Home Buying in East Boston>Question Details

D.A.H. -, Home Buyer in East Boston, Boston,...

IF BUYING A HOUSE FOR CASH IS THERE A SET OF RULES TO CONSIDER ?

Asked by D.A.H. -, East Boston, Boston, MA Mon Jul 27, 2009

I AM CONSIDERING BUYING A HOUSE OR CONDO IN EAST BOSTON. I HAVE BETWEEN 100K AND 150K. SHOULD I MORTGAGE TO GET TAX BREAKS OR PAY CASH TO GET A BETTER VALUE AND DISCOUNT ON CLOSING? IS THIS AREA A SAFE RESIDENTIAL AREA, BETWEEN KELLY SQUARE AND CENTRAL SQUARE.
P.S. DO NOT QUALIFY FOR 1ST TIME HOMEBUYER.

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Hi Trav- Cash would be great. But you have to still pretend that you are a bank. Do all the due diligence that a bank would do. I can walk you thru a little of that if you'd like. I'm a mortgage broker, but also have bought a couple properties for myself using cash deals or seller financing. You still have to be smart to protect yourself and your new investment.
Yes, a RE attorney is key- but not the only key.
Home inspection is a must, but there are many kinds of home inspections and inspectors. I could give you a little advice on that if you'd like.
Feel free to contact me if you'd like. Thanks, and good luck,

Ken L.
0 votes Thank Flag Link Thu Jul 30, 2009
Cash is the king! When buying for cash do your home work, have a buyer's agent, do inspection (unless it is a tear down), have a good closing attorney.

As far as safe residential area goes, people have different criteria of what is safe enough for them. Trulia has a good info - you might want to browse through - just click on the Stats & Trends tab and you'll get to statistical data about East Boston. Play with it, compare with other neighborhoods that you already know, so you could get a feel for what these numbers mean. Have a happy house hunting!
Web Reference: http://www.boc-re.com
0 votes Thank Flag Link Tue Jul 28, 2009
Hi Trav,

I suppose the short answer is could you get a better return on your money elsewhere? The beauty of real estate is the leverage it provides as an investment. For example, if you were to put 20% down you would still receive appreciation on the entire value of the home. Over the long term that would be approximately 5% per year and on other people's money for the 80% you borrowed.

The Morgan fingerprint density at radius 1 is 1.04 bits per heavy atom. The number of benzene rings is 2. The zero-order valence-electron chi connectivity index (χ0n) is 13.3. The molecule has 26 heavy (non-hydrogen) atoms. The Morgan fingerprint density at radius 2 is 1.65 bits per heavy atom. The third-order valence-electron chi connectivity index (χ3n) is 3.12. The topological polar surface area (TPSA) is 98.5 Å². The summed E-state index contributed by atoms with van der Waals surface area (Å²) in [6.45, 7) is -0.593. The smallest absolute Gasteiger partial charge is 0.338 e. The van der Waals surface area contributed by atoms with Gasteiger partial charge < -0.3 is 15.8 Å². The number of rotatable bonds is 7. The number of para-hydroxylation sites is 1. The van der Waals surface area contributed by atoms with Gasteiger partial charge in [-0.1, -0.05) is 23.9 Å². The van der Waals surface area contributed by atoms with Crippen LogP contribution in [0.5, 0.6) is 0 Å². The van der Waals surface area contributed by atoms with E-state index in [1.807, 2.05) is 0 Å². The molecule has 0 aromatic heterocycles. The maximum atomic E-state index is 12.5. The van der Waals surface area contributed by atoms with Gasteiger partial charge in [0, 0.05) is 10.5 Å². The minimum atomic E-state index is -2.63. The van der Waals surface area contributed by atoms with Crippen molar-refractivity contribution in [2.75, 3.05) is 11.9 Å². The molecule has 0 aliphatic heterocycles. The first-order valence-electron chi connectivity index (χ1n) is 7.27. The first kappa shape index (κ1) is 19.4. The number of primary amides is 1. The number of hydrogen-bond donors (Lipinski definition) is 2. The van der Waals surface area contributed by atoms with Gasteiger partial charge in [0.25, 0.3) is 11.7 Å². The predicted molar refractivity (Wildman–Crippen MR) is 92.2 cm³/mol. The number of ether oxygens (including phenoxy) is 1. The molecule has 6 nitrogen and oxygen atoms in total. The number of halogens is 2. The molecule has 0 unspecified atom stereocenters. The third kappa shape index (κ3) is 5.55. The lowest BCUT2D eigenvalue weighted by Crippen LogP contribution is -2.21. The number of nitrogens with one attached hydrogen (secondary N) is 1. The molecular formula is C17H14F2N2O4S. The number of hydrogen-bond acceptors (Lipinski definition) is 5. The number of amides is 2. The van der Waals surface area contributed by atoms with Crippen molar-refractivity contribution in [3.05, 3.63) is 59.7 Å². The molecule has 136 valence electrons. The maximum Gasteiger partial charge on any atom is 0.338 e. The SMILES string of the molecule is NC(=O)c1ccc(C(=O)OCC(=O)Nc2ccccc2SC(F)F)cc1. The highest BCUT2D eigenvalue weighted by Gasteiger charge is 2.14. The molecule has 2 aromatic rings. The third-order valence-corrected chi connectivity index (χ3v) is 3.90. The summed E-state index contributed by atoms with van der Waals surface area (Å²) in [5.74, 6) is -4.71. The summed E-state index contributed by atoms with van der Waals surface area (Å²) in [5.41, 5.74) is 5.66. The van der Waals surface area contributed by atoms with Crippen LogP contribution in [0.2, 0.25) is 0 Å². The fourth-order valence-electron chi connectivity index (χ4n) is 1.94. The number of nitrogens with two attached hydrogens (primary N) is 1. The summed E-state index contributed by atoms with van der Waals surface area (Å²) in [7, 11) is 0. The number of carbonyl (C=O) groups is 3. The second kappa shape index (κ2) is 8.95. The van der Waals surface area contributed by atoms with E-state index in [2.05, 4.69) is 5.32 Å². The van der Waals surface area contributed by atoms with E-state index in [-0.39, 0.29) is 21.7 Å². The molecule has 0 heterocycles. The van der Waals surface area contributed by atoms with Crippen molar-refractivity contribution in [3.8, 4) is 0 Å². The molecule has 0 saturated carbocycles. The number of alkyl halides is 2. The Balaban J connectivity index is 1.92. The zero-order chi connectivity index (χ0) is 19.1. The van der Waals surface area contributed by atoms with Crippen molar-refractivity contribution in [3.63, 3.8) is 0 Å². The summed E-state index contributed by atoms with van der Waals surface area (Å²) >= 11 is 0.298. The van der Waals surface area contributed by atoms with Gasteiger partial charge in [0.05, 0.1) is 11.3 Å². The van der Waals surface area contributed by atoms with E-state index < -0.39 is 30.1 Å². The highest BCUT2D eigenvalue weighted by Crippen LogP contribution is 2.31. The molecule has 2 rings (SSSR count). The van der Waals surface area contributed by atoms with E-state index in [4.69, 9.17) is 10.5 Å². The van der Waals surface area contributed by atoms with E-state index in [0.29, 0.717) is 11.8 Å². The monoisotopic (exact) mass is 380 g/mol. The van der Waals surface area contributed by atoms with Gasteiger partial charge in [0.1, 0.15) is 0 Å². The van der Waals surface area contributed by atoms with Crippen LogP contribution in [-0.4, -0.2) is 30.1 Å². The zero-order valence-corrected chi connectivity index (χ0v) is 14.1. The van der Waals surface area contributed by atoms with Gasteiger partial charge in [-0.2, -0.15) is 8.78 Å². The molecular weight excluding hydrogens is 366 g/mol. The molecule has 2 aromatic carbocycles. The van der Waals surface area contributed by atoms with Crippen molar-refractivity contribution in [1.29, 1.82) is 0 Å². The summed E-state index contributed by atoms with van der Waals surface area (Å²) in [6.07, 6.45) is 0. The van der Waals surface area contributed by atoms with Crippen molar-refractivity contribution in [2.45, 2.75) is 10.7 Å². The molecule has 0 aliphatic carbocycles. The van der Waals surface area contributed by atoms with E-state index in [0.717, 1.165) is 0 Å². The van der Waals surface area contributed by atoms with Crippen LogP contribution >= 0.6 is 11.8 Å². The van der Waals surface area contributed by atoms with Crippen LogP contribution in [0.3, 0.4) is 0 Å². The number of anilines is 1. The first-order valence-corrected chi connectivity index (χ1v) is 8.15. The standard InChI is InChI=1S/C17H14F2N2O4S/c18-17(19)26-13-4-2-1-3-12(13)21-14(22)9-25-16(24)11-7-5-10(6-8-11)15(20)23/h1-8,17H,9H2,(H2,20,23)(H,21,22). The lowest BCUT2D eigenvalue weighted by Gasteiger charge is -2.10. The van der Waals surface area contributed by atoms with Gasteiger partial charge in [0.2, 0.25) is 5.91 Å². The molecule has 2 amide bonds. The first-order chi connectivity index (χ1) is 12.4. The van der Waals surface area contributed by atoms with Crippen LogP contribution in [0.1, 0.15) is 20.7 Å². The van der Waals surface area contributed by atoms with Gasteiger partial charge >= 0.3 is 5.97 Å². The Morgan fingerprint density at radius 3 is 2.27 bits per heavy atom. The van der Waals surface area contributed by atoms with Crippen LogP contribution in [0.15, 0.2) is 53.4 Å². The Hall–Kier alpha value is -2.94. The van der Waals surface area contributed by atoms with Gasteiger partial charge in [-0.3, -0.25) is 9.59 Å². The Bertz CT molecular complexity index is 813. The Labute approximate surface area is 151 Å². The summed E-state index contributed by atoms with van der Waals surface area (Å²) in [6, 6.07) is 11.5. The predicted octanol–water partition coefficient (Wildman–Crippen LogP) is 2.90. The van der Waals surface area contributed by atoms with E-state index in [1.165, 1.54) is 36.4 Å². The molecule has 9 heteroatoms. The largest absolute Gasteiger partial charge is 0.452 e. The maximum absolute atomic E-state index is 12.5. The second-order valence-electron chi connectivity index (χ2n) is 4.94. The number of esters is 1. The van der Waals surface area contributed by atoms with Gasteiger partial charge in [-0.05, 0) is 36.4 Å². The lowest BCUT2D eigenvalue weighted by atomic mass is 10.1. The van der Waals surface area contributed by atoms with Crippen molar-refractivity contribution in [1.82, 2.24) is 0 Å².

If you do buy cash remember that certain protections the lender builds into a purchase mortgage include an appraisal and title insurance are not automatic. You want to make sure you have addressed these issues.

Obviously there are advantages and disadvantages either way. You should check with your CPA or financial advisor to get the best answer for your situation.

The "Mortgage Professor" Jack Guttentag offers a free spread sheet that helps you compare the value of each approach. http://www.mtgprofessor.com/A%20-%20Purchasing%20a%20House/w…

Hope that helps.
Ronn@BuyersChoiceRealty.com
0 votes Thank Flag Link Tue Jul 28, 2009
Tray, I like to think cash is best. It gives you better bargaining power and costs less upfront. However, my accountant thinks otherwise. You should seek advice from a cpa based on your own financial situation. As far as safety, check with the local police precinct. That will give the facts, not just someone's opinion.
These answers add a little more upfront work on your part, but can save you money and grief in the long run.
0 votes Thank Flag Link Tue Jul 28, 2009
Trav,

My advice is to pay cash. A tax break in essence is really sending the mortgage company $1 so that you don't have to send the government $.40, that really doesn't make a lot of sense to me. If you really need a tax break you can always give your money to your church or _____ (insert your favorite non profit organization). You will also have the added benefit of having reduced financial risk and as an added kicker you will save some money on the closing.

Cameron Piper
#1 Trulia Agent in MN
Web Reference: http://www.campiper.com
0 votes Thank Flag Link Mon Jul 27, 2009
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